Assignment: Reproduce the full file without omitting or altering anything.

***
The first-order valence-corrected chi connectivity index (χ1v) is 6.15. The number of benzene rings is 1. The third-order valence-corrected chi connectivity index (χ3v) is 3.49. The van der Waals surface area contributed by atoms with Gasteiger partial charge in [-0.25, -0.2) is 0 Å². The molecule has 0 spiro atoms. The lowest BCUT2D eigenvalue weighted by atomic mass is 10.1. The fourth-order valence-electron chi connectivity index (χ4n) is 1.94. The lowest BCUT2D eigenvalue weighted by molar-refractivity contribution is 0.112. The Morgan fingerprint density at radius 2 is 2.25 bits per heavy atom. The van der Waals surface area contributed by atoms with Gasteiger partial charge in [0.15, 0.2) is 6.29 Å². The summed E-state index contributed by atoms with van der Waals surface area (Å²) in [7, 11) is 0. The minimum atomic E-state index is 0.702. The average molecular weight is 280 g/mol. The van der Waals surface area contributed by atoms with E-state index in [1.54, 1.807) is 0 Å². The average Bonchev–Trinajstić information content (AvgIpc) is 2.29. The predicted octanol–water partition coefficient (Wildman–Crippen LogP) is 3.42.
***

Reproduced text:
The first-order valence-corrected chi connectivity index (χ1v) is 6.15. The number of benzene rings is 1. The third-order valence-corrected chi connectivity index (χ3v) is 3.49. The van der Waals surface area contributed by atoms with Gasteiger partial charge in [-0.25, -0.2) is 0 Å². The molecule has 0 spiro atoms. The lowest BCUT2D eigenvalue weighted by atomic mass is 10.1. The fourth-order valence-electron chi connectivity index (χ4n) is 1.94. The lowest BCUT2D eigenvalue weighted by molar-refractivity contribution is 0.112. The Morgan fingerprint density at radius 2 is 2.25 bits per heavy atom. The van der Waals surface area contributed by atoms with Gasteiger partial charge in [0.15, 0.2) is 6.29 Å². The summed E-state index contributed by atoms with van der Waals surface area (Å²) in [7, 11) is 0. The minimum atomic E-state index is 0.702. The average molecular weight is 280 g/mol. The van der Waals surface area contributed by atoms with E-state index in [1.54, 1.807) is 0 Å². The average Bonchev–Trinajstić information content (AvgIpc) is 2.29. The predicted octanol–water partition coefficient (Wildman–Crippen LogP) is 3.42.